Friday, May 13, 2011

12 & 13 May 1957 “Everyman an Artist: Paint By Number”

I am reposting yesterday’s post, because something is up with blogger. I hope today the post shows up and people are able to comment.
picturecraftadThe other day, while thumbing through one of my vintage magazines ( a 1954 copy this time) I came across this ad for Picture Craft Paint by Numbers sponsored by the popular Ozzie Nelson family of TV fame. READ MORE

You can’t look at or live in or even consider mid-century life without the Paint By Number craze. craftmaster And in 1951 “Palmer Paint introduced the Craft Master brand which sold over 12 million kits. This public response induced other companies to produce their own versions of paint by number. The Craft Master paint-kit box tops proclaimed, "A BEAUTIFUL OIL PAINTING THE FIRST TIME YOU TRY."
The sheer volume and variety of subject matter would be impossible to represent here, but here are a few.
The iconic dog of the 1950’s, the Poodle, had appeared often as subject matter.PBNpoodle1The horse was probably the most produced animal for PBN.PBNhorsesReligious figures were very popular and often given at Christmas and Holidays as gifts to paint.PBNjesus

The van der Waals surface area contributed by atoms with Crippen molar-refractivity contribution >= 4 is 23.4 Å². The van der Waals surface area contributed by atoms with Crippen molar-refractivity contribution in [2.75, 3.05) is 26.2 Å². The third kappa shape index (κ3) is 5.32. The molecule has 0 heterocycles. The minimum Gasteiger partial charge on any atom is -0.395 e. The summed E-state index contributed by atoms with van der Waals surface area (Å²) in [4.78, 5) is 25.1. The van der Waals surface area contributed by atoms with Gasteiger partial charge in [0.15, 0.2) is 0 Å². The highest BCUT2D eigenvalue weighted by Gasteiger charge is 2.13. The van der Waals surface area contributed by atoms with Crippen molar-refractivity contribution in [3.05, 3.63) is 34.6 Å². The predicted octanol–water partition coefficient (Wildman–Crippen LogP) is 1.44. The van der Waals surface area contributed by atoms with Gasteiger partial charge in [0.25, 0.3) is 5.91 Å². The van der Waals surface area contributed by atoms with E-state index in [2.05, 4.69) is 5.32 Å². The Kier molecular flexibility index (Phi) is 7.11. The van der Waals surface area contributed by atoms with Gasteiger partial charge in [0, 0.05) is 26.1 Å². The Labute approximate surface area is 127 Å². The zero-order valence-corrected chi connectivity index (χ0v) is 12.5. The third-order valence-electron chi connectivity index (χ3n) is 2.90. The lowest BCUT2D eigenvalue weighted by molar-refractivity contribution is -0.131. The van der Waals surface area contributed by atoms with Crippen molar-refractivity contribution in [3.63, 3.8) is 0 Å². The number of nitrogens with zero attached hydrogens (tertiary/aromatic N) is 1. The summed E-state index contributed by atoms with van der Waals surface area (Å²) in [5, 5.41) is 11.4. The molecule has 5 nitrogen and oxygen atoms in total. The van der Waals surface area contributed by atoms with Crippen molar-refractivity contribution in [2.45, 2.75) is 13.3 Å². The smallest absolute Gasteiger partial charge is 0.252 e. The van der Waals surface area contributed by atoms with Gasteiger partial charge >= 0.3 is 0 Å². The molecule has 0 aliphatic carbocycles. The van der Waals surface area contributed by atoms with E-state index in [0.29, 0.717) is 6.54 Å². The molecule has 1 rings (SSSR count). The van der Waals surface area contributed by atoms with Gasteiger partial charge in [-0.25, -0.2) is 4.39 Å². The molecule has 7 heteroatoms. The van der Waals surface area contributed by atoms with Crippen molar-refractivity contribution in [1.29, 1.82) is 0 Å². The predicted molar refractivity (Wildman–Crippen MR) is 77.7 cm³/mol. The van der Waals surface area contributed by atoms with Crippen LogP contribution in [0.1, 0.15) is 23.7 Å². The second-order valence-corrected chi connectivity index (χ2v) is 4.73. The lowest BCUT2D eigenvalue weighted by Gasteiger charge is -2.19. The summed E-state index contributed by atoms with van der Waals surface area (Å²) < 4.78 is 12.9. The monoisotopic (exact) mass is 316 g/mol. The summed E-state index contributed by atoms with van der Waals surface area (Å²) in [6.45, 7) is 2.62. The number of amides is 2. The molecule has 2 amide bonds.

Landscapes from city   PBNcity to countryPBNcountry.
And, of course, another mid-century favorite, The clown.PBNclown
Modern Art was becoming a part of the every day as well, though many didn’t begin to understand it all. This Craft Master’s kit by  Dan Robbins.abstract1 Abstract #1 from 1952, was used by an amateur painter in San Francisco and entered & won third place at an art competition.  “The press and the public had a field day noting how judges could not tell the difference between a paint by number work and Modern Art — an art style in its hey-day, but one many people at the time were confused by &/or fed up with.”
PBNMadmagazineIn 1958, the Paint By Number scene was such a part of everyday, even Mad Magazine spoofed it.
You can visit the ONLINE Paint by number Museum HERE.
Today, the Vintage News (below or in the News Archive under 12 May if you are reading this later) will be about Paint by Numbers.